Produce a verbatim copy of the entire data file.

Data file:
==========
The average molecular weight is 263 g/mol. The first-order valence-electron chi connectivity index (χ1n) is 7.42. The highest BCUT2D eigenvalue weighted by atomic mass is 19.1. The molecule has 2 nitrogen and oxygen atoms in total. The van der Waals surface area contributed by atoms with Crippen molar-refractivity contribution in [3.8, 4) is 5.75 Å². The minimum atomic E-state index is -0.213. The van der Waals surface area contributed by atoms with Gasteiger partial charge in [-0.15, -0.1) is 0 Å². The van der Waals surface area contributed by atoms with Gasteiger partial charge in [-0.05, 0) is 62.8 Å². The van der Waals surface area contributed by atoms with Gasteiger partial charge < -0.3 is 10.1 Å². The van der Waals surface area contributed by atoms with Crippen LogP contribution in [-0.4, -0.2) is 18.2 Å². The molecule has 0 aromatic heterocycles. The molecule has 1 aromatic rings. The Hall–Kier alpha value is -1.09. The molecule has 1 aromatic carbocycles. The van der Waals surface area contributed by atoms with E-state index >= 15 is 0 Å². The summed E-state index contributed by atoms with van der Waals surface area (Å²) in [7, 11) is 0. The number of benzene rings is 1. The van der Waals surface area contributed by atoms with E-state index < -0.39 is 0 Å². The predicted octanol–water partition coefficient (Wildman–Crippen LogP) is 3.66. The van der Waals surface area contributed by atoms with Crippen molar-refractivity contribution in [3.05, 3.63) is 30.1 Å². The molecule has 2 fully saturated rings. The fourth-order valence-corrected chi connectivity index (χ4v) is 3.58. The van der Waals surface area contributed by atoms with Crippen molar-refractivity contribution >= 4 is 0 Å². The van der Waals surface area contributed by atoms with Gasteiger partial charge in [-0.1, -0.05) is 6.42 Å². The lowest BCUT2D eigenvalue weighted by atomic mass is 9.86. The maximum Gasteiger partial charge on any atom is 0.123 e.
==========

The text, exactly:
The average molecular weight is 263 g/mol. The first-order valence-electron chi connectivity index (χ1n) is 7.42. The highest BCUT2D eigenvalue weighted by atomic mass is 19.1. The molecule has 2 nitrogen and oxygen atoms in total. The van der Waals surface area contributed by atoms with Crippen molar-refractivity contribution in [3.8, 4) is 5.75 Å². The minimum atomic E-state index is -0.213. The van der Waals surface area contributed by atoms with Gasteiger partial charge in [-0.15, -0.1) is 0 Å². The van der Waals surface area contributed by atoms with Gasteiger partial charge in [-0.05, 0) is 62.8 Å². The van der Waals surface area contributed by atoms with Gasteiger partial charge < -0.3 is 10.1 Å². The van der Waals surface area contributed by atoms with Crippen LogP contribution in [-0.4, -0.2) is 18.2 Å². The molecule has 0 aromatic heterocycles. The molecule has 1 aromatic rings. The Hall–Kier alpha value is -1.09. The molecule has 1 aromatic carbocycles. The van der Waals surface area contributed by atoms with E-state index >= 15 is 0 Å². The summed E-state index contributed by atoms with van der Waals surface area (Å²) in [7, 11) is 0. The number of benzene rings is 1. The van der Waals surface area contributed by atoms with E-state index < -0.39 is 0 Å². The predicted octanol–water partition coefficient (Wildman–Crippen LogP) is 3.66. The van der Waals surface area contributed by atoms with Crippen molar-refractivity contribution in [3.05, 3.63) is 30.1 Å². The molecule has 2 fully saturated rings. The fourth-order valence-corrected chi connectivity index (χ4v) is 3.58. The van der Waals surface area contributed by atoms with Crippen molar-refractivity contribution >= 4 is 0 Å². The van der Waals surface area contributed by atoms with Gasteiger partial charge in [-0.1, -0.05) is 6.42 Å². The lowest BCUT2D eigenvalue weighted by atomic mass is 9.86. The maximum Gasteiger partial charge on any atom is 0.123 e.